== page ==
In late June, the former co-chair of a scientific advisory committee convened by the PMRA resigned citing issues around transparency. In his letter announcing his resignation, Bruce Lanphear, a public health expert at Simon Fraser University, lambasted the agency for providing Canadians "a false sense of security" that they are adequately protected from pesticides. This included issues around MRLs, he told Canada's National Observer in a July interview.

Safe Food Matters president Mary Lou McDonald agreed. Accessing the health and safety data the PMRA uses to determine MRLs is challenging due to stringent limits on what data can be seen — and shared — by the public to protect pesticide companies' intellectual property. She noted issues with the accuracy and relevance of the data used by the government in its assessment process.

Moreover, she noted the PMRA and pesticide manufacturers have a close working relationship — an issue also flagged by Lanphear.

"It goes against basic logic in light of all that’s known on protecting human health," said Pauzé. "Other jurisdictions have opted for more prescriptive regulations, namely in Europe. There are questions that need answers."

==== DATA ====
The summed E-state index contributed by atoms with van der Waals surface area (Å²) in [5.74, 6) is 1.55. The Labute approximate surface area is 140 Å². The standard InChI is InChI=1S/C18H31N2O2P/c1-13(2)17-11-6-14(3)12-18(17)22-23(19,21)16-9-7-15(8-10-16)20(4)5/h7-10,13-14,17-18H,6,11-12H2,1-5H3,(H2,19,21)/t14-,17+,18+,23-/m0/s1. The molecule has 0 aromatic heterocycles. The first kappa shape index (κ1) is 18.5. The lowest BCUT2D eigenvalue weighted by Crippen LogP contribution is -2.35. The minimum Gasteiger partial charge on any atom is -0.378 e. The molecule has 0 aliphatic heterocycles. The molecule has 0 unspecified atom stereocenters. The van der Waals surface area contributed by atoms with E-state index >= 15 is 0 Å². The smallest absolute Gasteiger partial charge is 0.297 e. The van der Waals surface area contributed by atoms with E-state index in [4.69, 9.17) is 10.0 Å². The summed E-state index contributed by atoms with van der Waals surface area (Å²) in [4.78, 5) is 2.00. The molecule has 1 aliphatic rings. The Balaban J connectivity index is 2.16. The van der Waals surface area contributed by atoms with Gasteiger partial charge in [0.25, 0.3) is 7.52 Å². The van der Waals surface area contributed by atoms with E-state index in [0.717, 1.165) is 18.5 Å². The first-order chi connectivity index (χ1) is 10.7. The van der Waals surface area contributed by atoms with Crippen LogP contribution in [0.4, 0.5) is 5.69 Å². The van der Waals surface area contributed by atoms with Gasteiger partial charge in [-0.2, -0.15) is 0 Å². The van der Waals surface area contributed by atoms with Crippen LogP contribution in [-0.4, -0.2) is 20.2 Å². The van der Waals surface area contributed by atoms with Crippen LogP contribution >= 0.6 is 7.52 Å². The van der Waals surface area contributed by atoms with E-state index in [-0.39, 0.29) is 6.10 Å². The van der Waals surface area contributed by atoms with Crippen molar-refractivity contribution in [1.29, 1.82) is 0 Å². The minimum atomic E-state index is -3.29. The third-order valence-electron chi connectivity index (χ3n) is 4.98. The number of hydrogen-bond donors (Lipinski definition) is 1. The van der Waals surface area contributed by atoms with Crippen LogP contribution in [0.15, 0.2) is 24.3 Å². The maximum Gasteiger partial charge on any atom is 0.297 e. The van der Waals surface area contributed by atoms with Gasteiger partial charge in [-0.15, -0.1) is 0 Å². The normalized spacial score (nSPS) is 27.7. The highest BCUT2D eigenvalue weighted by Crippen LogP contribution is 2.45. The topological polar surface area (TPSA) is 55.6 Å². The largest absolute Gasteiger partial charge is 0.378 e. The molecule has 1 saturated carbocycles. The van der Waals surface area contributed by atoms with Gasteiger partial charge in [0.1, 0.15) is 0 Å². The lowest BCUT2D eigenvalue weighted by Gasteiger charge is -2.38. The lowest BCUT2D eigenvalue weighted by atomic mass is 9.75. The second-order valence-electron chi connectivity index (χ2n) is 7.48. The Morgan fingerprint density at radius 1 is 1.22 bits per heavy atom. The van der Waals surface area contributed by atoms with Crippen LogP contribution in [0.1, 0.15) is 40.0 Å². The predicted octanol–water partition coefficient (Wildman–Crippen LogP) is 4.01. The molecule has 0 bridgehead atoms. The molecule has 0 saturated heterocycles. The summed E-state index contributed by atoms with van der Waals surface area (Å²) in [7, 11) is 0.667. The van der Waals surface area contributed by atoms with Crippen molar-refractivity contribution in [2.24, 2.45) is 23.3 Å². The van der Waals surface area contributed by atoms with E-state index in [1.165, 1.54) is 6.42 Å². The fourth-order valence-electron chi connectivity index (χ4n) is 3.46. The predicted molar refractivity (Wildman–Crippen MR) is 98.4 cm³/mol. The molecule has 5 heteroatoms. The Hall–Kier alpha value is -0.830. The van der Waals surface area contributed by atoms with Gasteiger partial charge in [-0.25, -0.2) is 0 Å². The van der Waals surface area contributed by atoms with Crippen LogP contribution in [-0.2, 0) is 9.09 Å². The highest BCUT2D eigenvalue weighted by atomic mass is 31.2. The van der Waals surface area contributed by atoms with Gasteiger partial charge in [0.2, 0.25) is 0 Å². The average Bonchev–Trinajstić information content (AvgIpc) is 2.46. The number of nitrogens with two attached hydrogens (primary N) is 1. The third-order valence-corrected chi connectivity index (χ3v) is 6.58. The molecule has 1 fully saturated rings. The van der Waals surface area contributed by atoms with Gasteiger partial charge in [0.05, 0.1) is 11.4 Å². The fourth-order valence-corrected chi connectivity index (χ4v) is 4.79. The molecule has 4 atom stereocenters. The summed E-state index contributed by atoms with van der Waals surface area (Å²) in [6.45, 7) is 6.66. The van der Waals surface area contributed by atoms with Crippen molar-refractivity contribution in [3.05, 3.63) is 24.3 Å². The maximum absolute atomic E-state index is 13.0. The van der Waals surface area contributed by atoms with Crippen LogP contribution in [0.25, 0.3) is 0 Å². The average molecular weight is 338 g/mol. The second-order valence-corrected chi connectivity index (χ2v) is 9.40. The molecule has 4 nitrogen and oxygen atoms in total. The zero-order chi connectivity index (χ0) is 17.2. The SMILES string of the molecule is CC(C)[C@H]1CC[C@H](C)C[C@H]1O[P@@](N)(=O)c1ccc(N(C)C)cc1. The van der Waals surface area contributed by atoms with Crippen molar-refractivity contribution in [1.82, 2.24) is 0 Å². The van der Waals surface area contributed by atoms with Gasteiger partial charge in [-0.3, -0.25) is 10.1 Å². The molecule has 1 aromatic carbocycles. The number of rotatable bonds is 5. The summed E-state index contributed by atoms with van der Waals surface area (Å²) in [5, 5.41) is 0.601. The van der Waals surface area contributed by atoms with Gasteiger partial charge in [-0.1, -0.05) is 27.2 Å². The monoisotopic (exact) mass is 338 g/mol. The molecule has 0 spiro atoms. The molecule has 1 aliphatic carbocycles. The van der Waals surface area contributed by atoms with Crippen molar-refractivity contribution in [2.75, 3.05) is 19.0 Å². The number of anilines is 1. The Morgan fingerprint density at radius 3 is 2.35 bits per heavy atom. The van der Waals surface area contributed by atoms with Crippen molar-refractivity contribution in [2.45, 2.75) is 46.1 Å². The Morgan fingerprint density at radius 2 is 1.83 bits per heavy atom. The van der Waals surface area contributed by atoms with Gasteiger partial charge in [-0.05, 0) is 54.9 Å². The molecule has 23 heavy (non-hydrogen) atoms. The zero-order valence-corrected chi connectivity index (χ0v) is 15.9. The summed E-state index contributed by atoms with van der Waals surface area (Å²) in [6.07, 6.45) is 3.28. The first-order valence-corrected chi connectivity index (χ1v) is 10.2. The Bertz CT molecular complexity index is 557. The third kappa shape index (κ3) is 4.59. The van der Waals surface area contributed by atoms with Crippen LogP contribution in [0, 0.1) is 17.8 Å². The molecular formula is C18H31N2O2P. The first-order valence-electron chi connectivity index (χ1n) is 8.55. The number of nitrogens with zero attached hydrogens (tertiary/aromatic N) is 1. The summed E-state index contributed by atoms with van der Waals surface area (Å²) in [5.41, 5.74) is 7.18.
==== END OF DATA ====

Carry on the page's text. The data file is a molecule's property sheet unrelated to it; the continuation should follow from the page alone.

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I get the impression that US and Canadian politicians and bureaucrats are so hopelessly compromised by the pressures from the pesticide/herbicide and pharmaceutical sectors they have given up on trying to regulate these behemoth monsters whose lobbying and money is so overwhelming and endless they cannot be fought .
Thus all of us human guinea pigs will be so toxic when we die we'll have to be cremated to avoid our toxins leaching into the water tables in graveyards. When arsenic was commonly used in the embalming industry people who lived downstream from graveyards were made sick by the arsenic and died prematurely. Ask the Bronte family.

Nowadays our bodies are all so compromised by the "forever" chemicals which are prevalent in our waterways, drinking water sources, foods and everyday objects that fill our homes and gardens. How much worse could a few more parts per billion from sundry poisons be in the wider scheme of things? I guess it is inevitable we will find out - eventually. We are losing trillions of invertebrates from our soils; critters essential to the continuation of life on earth, This invisible holocaust will destroy earth's biomes, including us.

Better living through chemistry has always been a snare and delusion, akin to the efforts of the alchemical fraternity's search for gold from earth's base elements.

Better living through chemistry at this point means understanding what the "new chemicals" we've wrought have upon us, the rest of all-that-lives, and stopping their use.
I can well imagine that there'll be a balancing act, for a time during which better ways of doing things, than relying upon toxic materials to improve appearances.